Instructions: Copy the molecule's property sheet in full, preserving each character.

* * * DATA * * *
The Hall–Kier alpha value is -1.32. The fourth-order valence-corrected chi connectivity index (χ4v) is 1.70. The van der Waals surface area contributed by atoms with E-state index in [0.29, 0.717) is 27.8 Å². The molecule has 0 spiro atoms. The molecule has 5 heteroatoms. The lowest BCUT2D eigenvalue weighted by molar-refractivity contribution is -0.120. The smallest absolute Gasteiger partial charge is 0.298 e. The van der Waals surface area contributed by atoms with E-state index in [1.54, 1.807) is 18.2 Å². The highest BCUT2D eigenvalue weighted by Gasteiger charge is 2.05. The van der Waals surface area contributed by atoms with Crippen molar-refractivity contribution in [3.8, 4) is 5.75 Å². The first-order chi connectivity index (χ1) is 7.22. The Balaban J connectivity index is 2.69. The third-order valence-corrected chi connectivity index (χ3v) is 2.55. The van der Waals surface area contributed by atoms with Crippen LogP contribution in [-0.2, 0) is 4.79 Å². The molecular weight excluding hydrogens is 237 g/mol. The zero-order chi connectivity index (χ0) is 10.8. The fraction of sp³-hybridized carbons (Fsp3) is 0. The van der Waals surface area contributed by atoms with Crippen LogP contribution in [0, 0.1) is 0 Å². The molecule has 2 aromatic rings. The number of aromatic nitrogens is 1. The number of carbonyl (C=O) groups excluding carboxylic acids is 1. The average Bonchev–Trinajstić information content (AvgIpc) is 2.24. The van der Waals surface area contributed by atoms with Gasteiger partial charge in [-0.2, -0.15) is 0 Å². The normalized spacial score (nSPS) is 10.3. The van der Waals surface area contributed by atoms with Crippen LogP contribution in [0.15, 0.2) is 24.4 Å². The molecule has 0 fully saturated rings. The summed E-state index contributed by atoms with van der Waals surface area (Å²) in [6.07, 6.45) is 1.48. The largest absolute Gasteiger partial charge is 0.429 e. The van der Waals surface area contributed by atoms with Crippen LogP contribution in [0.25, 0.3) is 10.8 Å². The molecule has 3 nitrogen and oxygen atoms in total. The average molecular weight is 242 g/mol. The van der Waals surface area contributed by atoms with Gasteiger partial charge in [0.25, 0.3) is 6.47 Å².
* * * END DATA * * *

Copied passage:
The Hall–Kier alpha value is -1.32. The fourth-order valence-corrected chi connectivity index (χ4v) is 1.70. The van der Waals surface area contributed by atoms with E-state index in [0.29, 0.717) is 27.8 Å². The molecule has 0 spiro atoms. The molecule has 5 heteroatoms. The lowest BCUT2D eigenvalue weighted by molar-refractivity contribution is -0.120. The smallest absolute Gasteiger partial charge is 0.298 e. The van der Waals surface area contributed by atoms with E-state index in [1.54, 1.807) is 18.2 Å². The highest BCUT2D eigenvalue weighted by Gasteiger charge is 2.05. The van der Waals surface area contributed by atoms with Crippen molar-refractivity contribution in [3.8, 4) is 5.75 Å². The first-order chi connectivity index (χ1) is 7.22. The Balaban J connectivity index is 2.69. The third-order valence-corrected chi connectivity index (χ3v) is 2.55. The van der Waals surface area contributed by atoms with Crippen LogP contribution in [-0.2, 0) is 4.79 Å². The molecular weight excluding hydrogens is 237 g/mol. The zero-order chi connectivity index (χ0) is 10.8. The fraction of sp³-hybridized carbons (Fsp3) is 0. The van der Waals surface area contributed by atoms with Crippen LogP contribution in [0, 0.1) is 0 Å². The molecule has 2 aromatic rings. The number of aromatic nitrogens is 1. The number of carbonyl (C=O) groups excluding carboxylic acids is 1. The average Bonchev–Trinajstić information content (AvgIpc) is 2.24. The van der Waals surface area contributed by atoms with Gasteiger partial charge in [-0.2, -0.15) is 0 Å². The normalized spacial score (nSPS) is 10.3. The van der Waals surface area contributed by atoms with Crippen LogP contribution in [0.15, 0.2) is 24.4 Å². The molecule has 0 fully saturated rings. The summed E-state index contributed by atoms with van der Waals surface area (Å²) in [6.07, 6.45) is 1.48. The largest absolute Gasteiger partial charge is 0.429 e. The van der Waals surface area contributed by atoms with Crippen LogP contribution in [0.25, 0.3) is 10.8 Å². The molecule has 3 nitrogen and oxygen atoms in total. The average molecular weight is 242 g/mol. The van der Waals surface area contributed by atoms with Gasteiger partial charge in [0.25, 0.3) is 6.47 Å².